Although your website’s design should be pleasing to the eye, gorgeous graphics and specialized details can’t replace a good navigation system. The fact is, if your visitor can’t find their way around your site, the graphics won’t matter.
Reviews show that web site visitors first look in the area where the navigation menu is. The navigation menu is usually just underneath the header area or on the left hand side of the web page.
Anywhere your navigation menu is placed, don’t forget to be constant. Therefore, it is important that you place your navigation menu in the same area on each webpage. If your navigational button is represented by an image, use is constantly and with the same image color on each web page. For instance, if you represent your home page with a green house in the left hand corner of your web page, then you must use the same image in the left hand corner of each one of your pages.
Try to make your visitor access what he is seeking within 3 clicks from your home page. If you have a small site, then it shouldn’t be a problem. On the other hand, if your website is large containing many pages, try to devise a navigation menu which can provide access to all areas of your website without confusion.
An idea for large sites would be to use a type of navigation system which is like a bread crumb trail (Homepage > Category > Subcategory > Content). Otherwise, you can use a more dynamic menu which varies according to the page your visitor is on. However, note that search engines cannot be able to spider a sites which contains dynamic menus.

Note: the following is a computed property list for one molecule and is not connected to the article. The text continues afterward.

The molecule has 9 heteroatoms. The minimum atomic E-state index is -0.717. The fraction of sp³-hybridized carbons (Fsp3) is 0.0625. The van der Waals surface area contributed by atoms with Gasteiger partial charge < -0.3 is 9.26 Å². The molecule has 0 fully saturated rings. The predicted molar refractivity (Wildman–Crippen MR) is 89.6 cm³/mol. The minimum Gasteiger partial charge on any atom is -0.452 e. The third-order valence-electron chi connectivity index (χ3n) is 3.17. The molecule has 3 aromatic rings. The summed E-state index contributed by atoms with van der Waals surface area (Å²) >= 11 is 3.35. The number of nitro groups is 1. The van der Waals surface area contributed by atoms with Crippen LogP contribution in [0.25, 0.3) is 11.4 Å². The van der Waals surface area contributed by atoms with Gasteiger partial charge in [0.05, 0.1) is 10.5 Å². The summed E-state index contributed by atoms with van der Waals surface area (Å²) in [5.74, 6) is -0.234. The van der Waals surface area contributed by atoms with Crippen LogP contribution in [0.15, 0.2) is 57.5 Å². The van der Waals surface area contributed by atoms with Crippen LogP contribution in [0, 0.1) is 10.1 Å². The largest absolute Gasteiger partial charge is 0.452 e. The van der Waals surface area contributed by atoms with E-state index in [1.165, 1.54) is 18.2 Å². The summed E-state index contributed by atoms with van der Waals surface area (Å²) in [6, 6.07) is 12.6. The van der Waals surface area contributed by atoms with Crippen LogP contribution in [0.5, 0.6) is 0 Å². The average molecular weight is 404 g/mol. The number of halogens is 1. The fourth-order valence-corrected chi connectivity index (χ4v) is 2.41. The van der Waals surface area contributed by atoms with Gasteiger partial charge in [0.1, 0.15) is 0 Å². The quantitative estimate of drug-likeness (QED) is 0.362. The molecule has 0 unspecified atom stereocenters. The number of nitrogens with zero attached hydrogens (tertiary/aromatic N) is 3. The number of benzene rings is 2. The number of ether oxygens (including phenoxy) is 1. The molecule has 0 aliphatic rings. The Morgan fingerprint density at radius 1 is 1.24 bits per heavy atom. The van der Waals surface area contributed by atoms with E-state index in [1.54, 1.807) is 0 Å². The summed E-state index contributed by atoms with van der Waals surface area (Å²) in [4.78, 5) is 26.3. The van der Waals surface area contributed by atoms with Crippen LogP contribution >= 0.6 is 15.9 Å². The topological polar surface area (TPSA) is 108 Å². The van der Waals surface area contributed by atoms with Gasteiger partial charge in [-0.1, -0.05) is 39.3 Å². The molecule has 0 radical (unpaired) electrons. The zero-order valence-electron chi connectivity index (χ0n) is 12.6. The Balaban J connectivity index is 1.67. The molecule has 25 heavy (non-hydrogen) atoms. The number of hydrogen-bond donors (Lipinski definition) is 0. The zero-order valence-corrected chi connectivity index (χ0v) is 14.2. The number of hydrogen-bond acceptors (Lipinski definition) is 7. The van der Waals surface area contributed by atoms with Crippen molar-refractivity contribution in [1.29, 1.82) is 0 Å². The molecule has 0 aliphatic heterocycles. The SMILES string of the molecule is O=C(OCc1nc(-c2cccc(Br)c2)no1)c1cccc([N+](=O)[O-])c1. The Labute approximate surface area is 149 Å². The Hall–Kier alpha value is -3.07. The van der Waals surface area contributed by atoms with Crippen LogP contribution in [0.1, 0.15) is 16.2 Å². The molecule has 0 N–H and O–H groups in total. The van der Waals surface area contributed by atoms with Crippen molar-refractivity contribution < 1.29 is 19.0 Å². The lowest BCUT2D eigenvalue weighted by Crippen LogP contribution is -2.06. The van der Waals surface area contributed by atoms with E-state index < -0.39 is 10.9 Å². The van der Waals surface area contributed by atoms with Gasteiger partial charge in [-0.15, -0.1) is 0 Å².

Studies in usability have shown that not more than 8 links must be used on a navigation menu. If your visitor is given too many choices, it will be harder for him to make a choice. Furthermore, many links give an impression of a more complex and intricate navigation system.
There are two reasons why navigation links should be considered a crucial part of your website:
1) They enable your visitor to find contents on your website.
2) Search engines use them to spider your website.
More often than not, users visit your site looking for information. If the information is not provided fast, the visitor will click away and might not return.
It is also important that you design a navigational system that a search engine can spider. Clearly, different search engines spider web pages and rank a site differently. Fundamentally a “bot” or “spider” visits your site looking for a “HREF” link and goes after links to other pages, indexing them as it goes along. If a “HREF” tag cannot be found on a page, the spider is stopped from looking into the site any further.
When you think of your website’s design, make sure you have a good navigational system. You will find it is crucial to your victory!
James Reid is contributing editor at WebDesignArticles.net. This article may be reproduced provided that its complete content, links and author byline are kept intact and unchanged. No additional links permitted. Hyperlinks and/or URLs must remain both human clickable and search engine spiderable.